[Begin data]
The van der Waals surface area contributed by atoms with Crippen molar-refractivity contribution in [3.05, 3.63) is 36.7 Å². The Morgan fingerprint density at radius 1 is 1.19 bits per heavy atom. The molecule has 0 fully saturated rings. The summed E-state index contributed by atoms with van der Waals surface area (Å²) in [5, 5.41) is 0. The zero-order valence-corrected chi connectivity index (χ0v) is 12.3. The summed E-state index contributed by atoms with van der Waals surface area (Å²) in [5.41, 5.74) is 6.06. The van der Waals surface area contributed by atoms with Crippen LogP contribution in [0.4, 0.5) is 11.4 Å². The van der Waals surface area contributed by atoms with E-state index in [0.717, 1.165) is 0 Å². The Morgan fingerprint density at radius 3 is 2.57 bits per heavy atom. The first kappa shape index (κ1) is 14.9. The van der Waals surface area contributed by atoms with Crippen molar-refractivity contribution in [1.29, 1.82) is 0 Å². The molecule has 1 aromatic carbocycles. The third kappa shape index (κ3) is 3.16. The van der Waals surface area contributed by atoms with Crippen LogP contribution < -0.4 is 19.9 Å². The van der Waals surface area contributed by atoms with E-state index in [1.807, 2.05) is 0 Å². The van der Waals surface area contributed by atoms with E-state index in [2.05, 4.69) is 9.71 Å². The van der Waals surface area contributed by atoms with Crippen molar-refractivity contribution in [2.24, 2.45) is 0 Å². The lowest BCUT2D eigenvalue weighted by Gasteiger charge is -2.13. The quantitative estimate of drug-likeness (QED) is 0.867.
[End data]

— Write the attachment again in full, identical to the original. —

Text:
The van der Waals surface area contributed by atoms with Crippen molar-refractivity contribution in [3.05, 3.63) is 36.7 Å². The Morgan fingerprint density at radius 1 is 1.19 bits per heavy atom. The molecule has 0 fully saturated rings. The summed E-state index contributed by atoms with van der Waals surface area (Å²) in [5, 5.41) is 0. The zero-order valence-corrected chi connectivity index (χ0v) is 12.3. The summed E-state index contributed by atoms with van der Waals surface area (Å²) in [5.41, 5.74) is 6.06. The van der Waals surface area contributed by atoms with Crippen LogP contribution in [0.4, 0.5) is 11.4 Å². The van der Waals surface area contributed by atoms with E-state index in [0.717, 1.165) is 0 Å². The Morgan fingerprint density at radius 3 is 2.57 bits per heavy atom. The first kappa shape index (κ1) is 14.9. The van der Waals surface area contributed by atoms with Crippen molar-refractivity contribution in [1.29, 1.82) is 0 Å². The molecule has 1 aromatic carbocycles. The third kappa shape index (κ3) is 3.16. The van der Waals surface area contributed by atoms with Crippen LogP contribution < -0.4 is 19.9 Å². The van der Waals surface area contributed by atoms with E-state index in [1.807, 2.05) is 0 Å². The van der Waals surface area contributed by atoms with E-state index in [2.05, 4.69) is 9.71 Å². The van der Waals surface area contributed by atoms with Crippen molar-refractivity contribution in [2.24, 2.45) is 0 Å². The lowest BCUT2D eigenvalue weighted by Gasteiger charge is -2.13. The quantitative estimate of drug-likeness (QED) is 0.867.